Friday, July 14
A famous commercial for magnetic recording tape once asked the question: "Is it live—or Memorex"—suggesting it was impossible to tell the difference. These days, at concerts of some contemporary composers' works, the correct answer would be "It's live AND Memorex"—as there is a growing body of works that involve BOTH live performers and prerecorded tape.
A 1995 work by the American composer Ingram Marshall, titled 'Dark Waters,' was written for an English horn soloist accompanied by a prerecorded tape of fragments from old 78-rpm recordings of Jean Sibelius' chilly tone-poem "The Swan of Tuonela."
Both the live English horn part and the prerecorded tape are digitally processed and mixed at each live performance. "Those who know the Sibelius will recognize familiar strains," says Marshall. "Of course the live and taped materials are highly processed, so eventually the listener forgets about the original materials and sinks into the re-created music itself."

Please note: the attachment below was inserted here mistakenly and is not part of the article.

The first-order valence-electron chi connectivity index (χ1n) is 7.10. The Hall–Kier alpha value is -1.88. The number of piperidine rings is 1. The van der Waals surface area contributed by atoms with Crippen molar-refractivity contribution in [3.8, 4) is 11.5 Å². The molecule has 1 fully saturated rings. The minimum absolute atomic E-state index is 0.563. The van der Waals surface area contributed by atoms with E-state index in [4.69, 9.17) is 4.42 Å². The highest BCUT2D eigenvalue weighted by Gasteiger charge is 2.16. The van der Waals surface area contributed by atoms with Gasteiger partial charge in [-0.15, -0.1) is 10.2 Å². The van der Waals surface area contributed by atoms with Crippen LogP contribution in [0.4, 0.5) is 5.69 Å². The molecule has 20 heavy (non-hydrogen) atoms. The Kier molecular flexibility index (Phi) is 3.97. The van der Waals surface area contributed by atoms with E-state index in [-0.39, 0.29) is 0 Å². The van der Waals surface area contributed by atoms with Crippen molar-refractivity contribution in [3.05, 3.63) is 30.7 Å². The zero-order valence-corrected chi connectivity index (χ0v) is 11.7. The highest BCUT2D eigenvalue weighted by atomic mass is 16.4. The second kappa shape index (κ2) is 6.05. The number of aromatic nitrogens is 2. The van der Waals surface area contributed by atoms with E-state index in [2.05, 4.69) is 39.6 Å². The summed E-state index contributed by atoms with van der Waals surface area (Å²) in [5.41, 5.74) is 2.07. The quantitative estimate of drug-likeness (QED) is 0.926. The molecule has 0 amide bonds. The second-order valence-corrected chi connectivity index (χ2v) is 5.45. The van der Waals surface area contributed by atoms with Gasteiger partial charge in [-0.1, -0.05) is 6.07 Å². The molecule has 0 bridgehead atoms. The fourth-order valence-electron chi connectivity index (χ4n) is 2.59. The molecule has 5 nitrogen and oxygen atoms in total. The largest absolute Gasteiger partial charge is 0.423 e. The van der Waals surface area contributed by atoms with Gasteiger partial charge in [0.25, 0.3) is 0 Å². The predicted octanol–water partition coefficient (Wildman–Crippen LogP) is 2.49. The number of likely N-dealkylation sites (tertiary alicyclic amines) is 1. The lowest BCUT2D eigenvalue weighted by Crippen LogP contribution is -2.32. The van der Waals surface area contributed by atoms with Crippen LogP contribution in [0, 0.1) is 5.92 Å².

On today's date in 1998, Ingram Marshall and Libby Van Cleve, the English horn player for whom "Dark Waters" was written, recorded the work at St. Casimir's Church in New Haven, Connecticut.
"You can actually hear the sound of that church in the recording," recalls Van Cleve. "We finished at about 3 AM, and it was stiflingly hot—How ironic that Ingram's music—and Sibelius'—is always associated with cold climates!"
Music Played in Today's Program
Ingram Marshall (b. 1942) Dark Waters Libby van Cleve, English horn; Ingram Marshall, electronics New Albion 112